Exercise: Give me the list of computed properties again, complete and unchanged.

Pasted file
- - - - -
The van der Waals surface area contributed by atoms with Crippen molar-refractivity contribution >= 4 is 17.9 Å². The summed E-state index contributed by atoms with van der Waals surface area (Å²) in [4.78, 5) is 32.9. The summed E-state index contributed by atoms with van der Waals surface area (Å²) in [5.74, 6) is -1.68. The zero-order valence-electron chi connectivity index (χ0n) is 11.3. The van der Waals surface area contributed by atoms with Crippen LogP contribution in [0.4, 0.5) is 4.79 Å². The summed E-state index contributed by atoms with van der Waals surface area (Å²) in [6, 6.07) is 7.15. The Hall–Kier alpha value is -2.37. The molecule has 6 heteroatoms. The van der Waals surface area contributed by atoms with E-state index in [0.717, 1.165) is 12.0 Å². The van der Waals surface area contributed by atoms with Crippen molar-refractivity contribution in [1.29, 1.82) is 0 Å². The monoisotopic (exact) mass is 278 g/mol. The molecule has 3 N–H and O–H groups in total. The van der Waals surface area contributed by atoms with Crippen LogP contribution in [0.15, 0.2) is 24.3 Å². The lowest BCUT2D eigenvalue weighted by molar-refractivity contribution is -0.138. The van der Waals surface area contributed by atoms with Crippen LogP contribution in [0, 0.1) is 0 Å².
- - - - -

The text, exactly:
The van der Waals surface area contributed by atoms with Crippen molar-refractivity contribution >= 4 is 17.9 Å². The summed E-state index contributed by atoms with van der Waals surface area (Å²) in [4.78, 5) is 32.9. The summed E-state index contributed by atoms with van der Waals surface area (Å²) in [5.74, 6) is -1.68. The zero-order valence-electron chi connectivity index (χ0n) is 11.3. The van der Waals surface area contributed by atoms with Crippen LogP contribution in [0.4, 0.5) is 4.79 Å². The summed E-state index contributed by atoms with van der Waals surface area (Å²) in [6, 6.07) is 7.15. The Hall–Kier alpha value is -2.37. The molecule has 6 heteroatoms. The van der Waals surface area contributed by atoms with E-state index in [0.717, 1.165) is 12.0 Å². The van der Waals surface area contributed by atoms with Crippen molar-refractivity contribution in [1.29, 1.82) is 0 Å². The monoisotopic (exact) mass is 278 g/mol. The molecule has 3 N–H and O–H groups in total. The van der Waals surface area contributed by atoms with Crippen LogP contribution in [0.15, 0.2) is 24.3 Å². The lowest BCUT2D eigenvalue weighted by molar-refractivity contribution is -0.138. The van der Waals surface area contributed by atoms with Crippen LogP contribution in [0, 0.1) is 0 Å².